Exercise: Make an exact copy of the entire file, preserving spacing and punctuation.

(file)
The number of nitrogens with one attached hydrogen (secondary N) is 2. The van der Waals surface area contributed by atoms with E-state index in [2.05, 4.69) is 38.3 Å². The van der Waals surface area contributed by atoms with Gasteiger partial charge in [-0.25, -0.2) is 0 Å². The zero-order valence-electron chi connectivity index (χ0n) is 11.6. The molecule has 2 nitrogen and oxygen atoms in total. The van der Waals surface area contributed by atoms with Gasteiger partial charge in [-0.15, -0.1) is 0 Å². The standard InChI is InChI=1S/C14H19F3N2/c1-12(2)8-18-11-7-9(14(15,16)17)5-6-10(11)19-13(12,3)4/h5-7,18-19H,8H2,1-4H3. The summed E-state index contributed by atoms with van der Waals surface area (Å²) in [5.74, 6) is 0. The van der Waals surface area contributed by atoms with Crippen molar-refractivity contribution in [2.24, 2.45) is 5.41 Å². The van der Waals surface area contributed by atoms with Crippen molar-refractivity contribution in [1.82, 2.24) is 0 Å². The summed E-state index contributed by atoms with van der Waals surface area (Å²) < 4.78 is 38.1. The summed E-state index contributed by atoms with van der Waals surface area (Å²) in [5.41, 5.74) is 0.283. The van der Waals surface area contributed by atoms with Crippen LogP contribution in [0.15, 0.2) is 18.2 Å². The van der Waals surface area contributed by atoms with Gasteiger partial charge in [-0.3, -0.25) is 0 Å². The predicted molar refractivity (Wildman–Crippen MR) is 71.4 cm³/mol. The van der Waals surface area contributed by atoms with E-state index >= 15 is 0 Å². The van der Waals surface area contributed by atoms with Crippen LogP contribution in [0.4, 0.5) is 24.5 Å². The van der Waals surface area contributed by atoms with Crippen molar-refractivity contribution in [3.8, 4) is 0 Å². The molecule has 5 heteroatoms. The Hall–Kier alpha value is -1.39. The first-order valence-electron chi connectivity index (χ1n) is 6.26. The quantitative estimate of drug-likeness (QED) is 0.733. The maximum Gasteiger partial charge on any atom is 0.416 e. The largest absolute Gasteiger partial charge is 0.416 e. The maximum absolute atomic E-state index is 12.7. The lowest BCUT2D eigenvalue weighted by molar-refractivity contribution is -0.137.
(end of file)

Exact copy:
The number of nitrogens with one attached hydrogen (secondary N) is 2. The van der Waals surface area contributed by atoms with E-state index in [2.05, 4.69) is 38.3 Å². The van der Waals surface area contributed by atoms with Gasteiger partial charge in [-0.25, -0.2) is 0 Å². The zero-order valence-electron chi connectivity index (χ0n) is 11.6. The molecule has 2 nitrogen and oxygen atoms in total. The van der Waals surface area contributed by atoms with Gasteiger partial charge in [-0.15, -0.1) is 0 Å². The standard InChI is InChI=1S/C14H19F3N2/c1-12(2)8-18-11-7-9(14(15,16)17)5-6-10(11)19-13(12,3)4/h5-7,18-19H,8H2,1-4H3. The summed E-state index contributed by atoms with van der Waals surface area (Å²) in [5.74, 6) is 0. The van der Waals surface area contributed by atoms with Crippen molar-refractivity contribution in [2.24, 2.45) is 5.41 Å². The van der Waals surface area contributed by atoms with Crippen molar-refractivity contribution in [1.82, 2.24) is 0 Å². The summed E-state index contributed by atoms with van der Waals surface area (Å²) < 4.78 is 38.1. The summed E-state index contributed by atoms with van der Waals surface area (Å²) in [5.41, 5.74) is 0.283. The van der Waals surface area contributed by atoms with Crippen LogP contribution in [0.15, 0.2) is 18.2 Å². The van der Waals surface area contributed by atoms with Gasteiger partial charge in [-0.3, -0.25) is 0 Å². The predicted molar refractivity (Wildman–Crippen MR) is 71.4 cm³/mol. The van der Waals surface area contributed by atoms with E-state index >= 15 is 0 Å². The van der Waals surface area contributed by atoms with Crippen LogP contribution in [0.4, 0.5) is 24.5 Å². The van der Waals surface area contributed by atoms with Crippen molar-refractivity contribution in [3.8, 4) is 0 Å². The molecule has 5 heteroatoms. The Hall–Kier alpha value is -1.39. The first-order valence-electron chi connectivity index (χ1n) is 6.26. The quantitative estimate of drug-likeness (QED) is 0.733. The maximum Gasteiger partial charge on any atom is 0.416 e. The largest absolute Gasteiger partial charge is 0.416 e. The maximum absolute atomic E-state index is 12.7. The lowest BCUT2D eigenvalue weighted by molar-refractivity contribution is -0.137.